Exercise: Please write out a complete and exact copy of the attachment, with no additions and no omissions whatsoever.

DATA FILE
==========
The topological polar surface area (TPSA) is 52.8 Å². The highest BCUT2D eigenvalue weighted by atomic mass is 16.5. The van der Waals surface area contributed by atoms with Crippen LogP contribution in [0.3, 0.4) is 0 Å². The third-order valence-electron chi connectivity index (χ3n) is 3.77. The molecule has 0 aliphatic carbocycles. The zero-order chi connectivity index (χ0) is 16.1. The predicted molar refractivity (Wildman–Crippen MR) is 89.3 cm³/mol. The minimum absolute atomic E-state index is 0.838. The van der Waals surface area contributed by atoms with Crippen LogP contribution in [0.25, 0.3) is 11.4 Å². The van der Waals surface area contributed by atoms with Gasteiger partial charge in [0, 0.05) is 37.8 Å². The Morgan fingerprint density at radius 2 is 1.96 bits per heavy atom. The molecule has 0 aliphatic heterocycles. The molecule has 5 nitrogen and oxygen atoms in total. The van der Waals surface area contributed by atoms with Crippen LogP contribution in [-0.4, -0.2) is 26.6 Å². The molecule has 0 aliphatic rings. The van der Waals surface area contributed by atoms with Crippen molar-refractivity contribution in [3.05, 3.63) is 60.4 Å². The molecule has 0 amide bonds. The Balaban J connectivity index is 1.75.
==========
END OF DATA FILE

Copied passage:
The topological polar surface area (TPSA) is 52.8 Å². The highest BCUT2D eigenvalue weighted by atomic mass is 16.5. The van der Waals surface area contributed by atoms with Crippen LogP contribution in [0.3, 0.4) is 0 Å². The third-order valence-electron chi connectivity index (χ3n) is 3.77. The molecule has 0 aliphatic carbocycles. The zero-order chi connectivity index (χ0) is 16.1. The predicted molar refractivity (Wildman–Crippen MR) is 89.3 cm³/mol. The minimum absolute atomic E-state index is 0.838. The van der Waals surface area contributed by atoms with Crippen LogP contribution in [0.25, 0.3) is 11.4 Å². The van der Waals surface area contributed by atoms with Gasteiger partial charge in [0, 0.05) is 37.8 Å². The Morgan fingerprint density at radius 2 is 1.96 bits per heavy atom. The molecule has 0 aliphatic heterocycles. The molecule has 5 nitrogen and oxygen atoms in total. The van der Waals surface area contributed by atoms with Crippen LogP contribution in [-0.4, -0.2) is 26.6 Å². The molecule has 0 aliphatic rings. The van der Waals surface area contributed by atoms with Crippen molar-refractivity contribution in [3.05, 3.63) is 60.4 Å². The molecule has 0 amide bonds. The Balaban J connectivity index is 1.75.